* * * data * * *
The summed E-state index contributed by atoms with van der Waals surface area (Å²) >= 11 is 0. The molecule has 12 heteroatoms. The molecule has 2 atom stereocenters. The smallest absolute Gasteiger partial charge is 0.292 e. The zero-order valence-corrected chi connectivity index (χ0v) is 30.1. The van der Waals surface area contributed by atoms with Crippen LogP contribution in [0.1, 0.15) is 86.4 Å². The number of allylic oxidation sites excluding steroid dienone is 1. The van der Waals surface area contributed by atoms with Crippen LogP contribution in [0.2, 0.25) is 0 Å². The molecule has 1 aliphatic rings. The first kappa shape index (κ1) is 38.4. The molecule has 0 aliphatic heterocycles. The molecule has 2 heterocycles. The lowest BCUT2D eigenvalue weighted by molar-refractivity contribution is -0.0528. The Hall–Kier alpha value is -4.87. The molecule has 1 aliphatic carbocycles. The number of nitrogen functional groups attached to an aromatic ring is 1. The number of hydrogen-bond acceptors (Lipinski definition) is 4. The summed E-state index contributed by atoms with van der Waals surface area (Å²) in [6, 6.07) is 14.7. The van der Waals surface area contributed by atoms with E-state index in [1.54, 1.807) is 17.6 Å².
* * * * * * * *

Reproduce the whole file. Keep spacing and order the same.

The summed E-state index contributed by atoms with van der Waals surface area (Å²) >= 11 is 0. The molecule has 12 heteroatoms. The molecule has 2 atom stereocenters. The smallest absolute Gasteiger partial charge is 0.292 e. The zero-order valence-corrected chi connectivity index (χ0v) is 30.1. The van der Waals surface area contributed by atoms with Crippen LogP contribution in [0.1, 0.15) is 86.4 Å². The number of allylic oxidation sites excluding steroid dienone is 1. The van der Waals surface area contributed by atoms with Crippen LogP contribution in [0.2, 0.25) is 0 Å². The molecule has 1 aliphatic rings. The first kappa shape index (κ1) is 38.4. The molecule has 0 aliphatic heterocycles. The molecule has 2 heterocycles. The lowest BCUT2D eigenvalue weighted by molar-refractivity contribution is -0.0528. The Hall–Kier alpha value is -4.87. The molecule has 1 aliphatic carbocycles. The number of nitrogen functional groups attached to an aromatic ring is 1. The number of hydrogen-bond acceptors (Lipinski definition) is 4. The summed E-state index contributed by atoms with van der Waals surface area (Å²) in [6, 6.07) is 14.7. The van der Waals surface area contributed by atoms with E-state index in [1.54, 1.807) is 17.6 Å².